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November 29, 2011 / Mike Piskur

Green Infrastructure in Illinois

This article originally appeared in Progress Illinois on November 23, 2011.

http://progressillinois.com/posts/content/2011/11/23/two-illinois-cities-applauded-green-infrastructure

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A report by Natural Resources Defense Council recognizes two Illinois cities for leadership in implementing green infrastructure strategies to deal with stormwater challenges. Chicago and Aurora are among the list of 14 U.S. communities highlighted in the Rooftops to Rivers II report(PDF). Green infrastructure helps to eliminate runoff pollution by capturing rain where it falls and using it to replenish plants and groundwater supplies rather than allowing it to enter underground pipes and pollute the water supply.

Green infrastructure includes green roofs, street trees, green space, rain barrels, rain gardens, and permeable pavement. These strategies mitigate flooding, clean water, improve air quality, decrease urban temperatures, and reduce associated energy costs. In addition to their environmental benefits, green infrastructure is more cost-effective than traditional “grey” infrastructure like concrete pipes and water treatment facilities.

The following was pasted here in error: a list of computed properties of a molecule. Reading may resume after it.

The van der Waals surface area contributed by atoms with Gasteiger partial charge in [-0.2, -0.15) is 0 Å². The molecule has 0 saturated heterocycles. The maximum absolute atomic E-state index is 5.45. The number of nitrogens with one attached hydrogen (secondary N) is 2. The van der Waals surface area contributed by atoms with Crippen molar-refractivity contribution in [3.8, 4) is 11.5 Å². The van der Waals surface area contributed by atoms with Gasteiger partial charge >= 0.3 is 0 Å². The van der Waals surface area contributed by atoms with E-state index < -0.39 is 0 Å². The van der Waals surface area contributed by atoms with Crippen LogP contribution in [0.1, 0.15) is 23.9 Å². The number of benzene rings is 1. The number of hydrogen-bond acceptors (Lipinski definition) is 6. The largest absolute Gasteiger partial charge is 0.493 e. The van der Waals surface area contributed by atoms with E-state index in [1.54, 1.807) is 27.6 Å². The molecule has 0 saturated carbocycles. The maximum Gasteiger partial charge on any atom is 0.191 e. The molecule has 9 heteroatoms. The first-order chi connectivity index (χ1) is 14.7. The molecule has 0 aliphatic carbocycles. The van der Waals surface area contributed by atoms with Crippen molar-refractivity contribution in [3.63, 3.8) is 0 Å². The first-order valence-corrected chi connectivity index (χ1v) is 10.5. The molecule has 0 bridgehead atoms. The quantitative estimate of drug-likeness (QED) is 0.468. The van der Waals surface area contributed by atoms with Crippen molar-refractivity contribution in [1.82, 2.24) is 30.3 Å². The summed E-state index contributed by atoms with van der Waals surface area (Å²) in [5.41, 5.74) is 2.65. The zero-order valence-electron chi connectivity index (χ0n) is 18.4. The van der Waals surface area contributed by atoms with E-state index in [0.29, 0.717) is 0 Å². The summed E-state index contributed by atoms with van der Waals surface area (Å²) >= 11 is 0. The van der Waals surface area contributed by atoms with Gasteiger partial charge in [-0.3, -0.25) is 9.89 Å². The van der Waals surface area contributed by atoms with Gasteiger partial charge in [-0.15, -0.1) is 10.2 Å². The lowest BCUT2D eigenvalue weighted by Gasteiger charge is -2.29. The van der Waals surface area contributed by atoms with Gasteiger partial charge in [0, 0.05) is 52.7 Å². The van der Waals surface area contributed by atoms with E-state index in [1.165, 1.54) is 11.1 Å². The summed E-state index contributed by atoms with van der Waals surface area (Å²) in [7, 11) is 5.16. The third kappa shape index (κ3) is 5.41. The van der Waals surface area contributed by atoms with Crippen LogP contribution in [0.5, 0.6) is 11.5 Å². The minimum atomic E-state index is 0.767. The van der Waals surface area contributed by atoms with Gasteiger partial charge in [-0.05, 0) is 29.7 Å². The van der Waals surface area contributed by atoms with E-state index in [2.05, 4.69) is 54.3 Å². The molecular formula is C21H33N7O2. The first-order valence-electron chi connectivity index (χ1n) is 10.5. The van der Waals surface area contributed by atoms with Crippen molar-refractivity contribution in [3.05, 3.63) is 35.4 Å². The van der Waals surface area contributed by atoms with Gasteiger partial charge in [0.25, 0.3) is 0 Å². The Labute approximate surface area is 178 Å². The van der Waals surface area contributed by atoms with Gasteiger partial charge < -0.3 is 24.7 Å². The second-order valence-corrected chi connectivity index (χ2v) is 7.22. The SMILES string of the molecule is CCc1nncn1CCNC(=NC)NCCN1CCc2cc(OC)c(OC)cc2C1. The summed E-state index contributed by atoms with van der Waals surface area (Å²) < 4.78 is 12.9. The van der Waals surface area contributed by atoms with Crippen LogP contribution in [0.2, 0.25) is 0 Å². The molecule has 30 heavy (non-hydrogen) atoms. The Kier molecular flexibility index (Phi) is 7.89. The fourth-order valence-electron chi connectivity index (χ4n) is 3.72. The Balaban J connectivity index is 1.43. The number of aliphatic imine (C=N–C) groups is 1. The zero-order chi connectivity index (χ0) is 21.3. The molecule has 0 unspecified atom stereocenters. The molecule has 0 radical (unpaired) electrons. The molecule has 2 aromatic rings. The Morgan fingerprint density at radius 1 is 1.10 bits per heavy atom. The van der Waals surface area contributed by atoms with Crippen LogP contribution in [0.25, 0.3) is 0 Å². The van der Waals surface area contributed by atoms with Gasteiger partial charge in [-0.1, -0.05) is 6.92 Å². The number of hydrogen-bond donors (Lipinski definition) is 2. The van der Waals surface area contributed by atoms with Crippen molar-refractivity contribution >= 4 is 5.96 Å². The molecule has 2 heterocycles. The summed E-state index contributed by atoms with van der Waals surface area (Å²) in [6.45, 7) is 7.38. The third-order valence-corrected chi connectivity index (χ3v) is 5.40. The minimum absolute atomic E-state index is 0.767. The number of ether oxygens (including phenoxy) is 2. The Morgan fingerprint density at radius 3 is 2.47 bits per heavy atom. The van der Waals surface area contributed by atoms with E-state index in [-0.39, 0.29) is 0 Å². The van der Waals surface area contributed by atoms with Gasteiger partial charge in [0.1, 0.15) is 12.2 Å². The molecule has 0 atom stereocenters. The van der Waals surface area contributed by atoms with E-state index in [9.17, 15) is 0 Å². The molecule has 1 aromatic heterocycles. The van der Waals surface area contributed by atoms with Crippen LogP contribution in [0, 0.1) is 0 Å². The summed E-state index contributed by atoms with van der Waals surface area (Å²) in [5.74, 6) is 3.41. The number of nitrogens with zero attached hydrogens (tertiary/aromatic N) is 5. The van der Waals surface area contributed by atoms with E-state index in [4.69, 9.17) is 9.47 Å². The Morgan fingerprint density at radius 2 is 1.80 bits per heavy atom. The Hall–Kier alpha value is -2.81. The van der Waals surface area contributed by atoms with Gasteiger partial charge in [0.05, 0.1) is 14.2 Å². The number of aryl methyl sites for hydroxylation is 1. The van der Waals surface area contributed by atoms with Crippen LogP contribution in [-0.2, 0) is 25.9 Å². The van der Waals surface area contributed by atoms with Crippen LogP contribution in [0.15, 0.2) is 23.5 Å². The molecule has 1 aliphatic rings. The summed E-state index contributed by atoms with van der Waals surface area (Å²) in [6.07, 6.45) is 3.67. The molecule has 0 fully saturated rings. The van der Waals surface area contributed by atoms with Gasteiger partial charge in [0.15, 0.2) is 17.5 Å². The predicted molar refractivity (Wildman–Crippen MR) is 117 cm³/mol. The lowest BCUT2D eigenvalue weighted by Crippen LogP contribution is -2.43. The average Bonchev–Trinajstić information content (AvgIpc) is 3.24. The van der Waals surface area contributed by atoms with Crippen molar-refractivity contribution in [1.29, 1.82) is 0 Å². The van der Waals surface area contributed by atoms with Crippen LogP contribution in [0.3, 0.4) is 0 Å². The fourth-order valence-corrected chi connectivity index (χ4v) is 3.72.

Chicago’s water infrastructure was built to address 19th century problems that polluted the city’s water supply and created serious public health problems. Like many older U.S. cities, Chicago has a combined sewer system, which means that sewage and stormwater are not separated. Particularly during heavy storms, but even during rainfalls as small as .67 inches, combined sewer overflow sends waste water into the Chicago River. This water makes its way to downstream communities, and eventually to the Mississippi River and Gulf of Mexico, where pollutants have created a “Dead Zone” that grows larger every year.

Chicago is lauded for covering the rooftops of its public buildings with native plants. The city has nearly 500 green roofs totaling about 5.5 million square feet constructed or in-progress, and provides incentives such as expedited building permits for private building owners who install green roofs. This commitment to green roofs has helped to drive down the cost of installation and establish the city as a world leader in urban sustainability. The city’s green roof program receives the most press, but there’s much more going on to address the great environmental challenges of the day. Chicago is a leader in urban forestry, and spends $8 million to 10 million to plant 4,000 to 6,000 trees each year. The city’s Urban Forest Agenda places the maintenance and planting of street trees at the center of its stormwater management strategy, with the goal of 20 percent citywide tree canopy coverage by 2020. Another initiative, Greening Chicago’s Alleys, aims to line the city’s 13,000 alleys with permeable pavement, which improves water infiltration and reduces runoff. As of 2010, the Chicago Department of Transportation has installed more than 215,000 square feet of permeable pavement in parking lots, sidewalks, parking lanes, bike lanes, and plazas.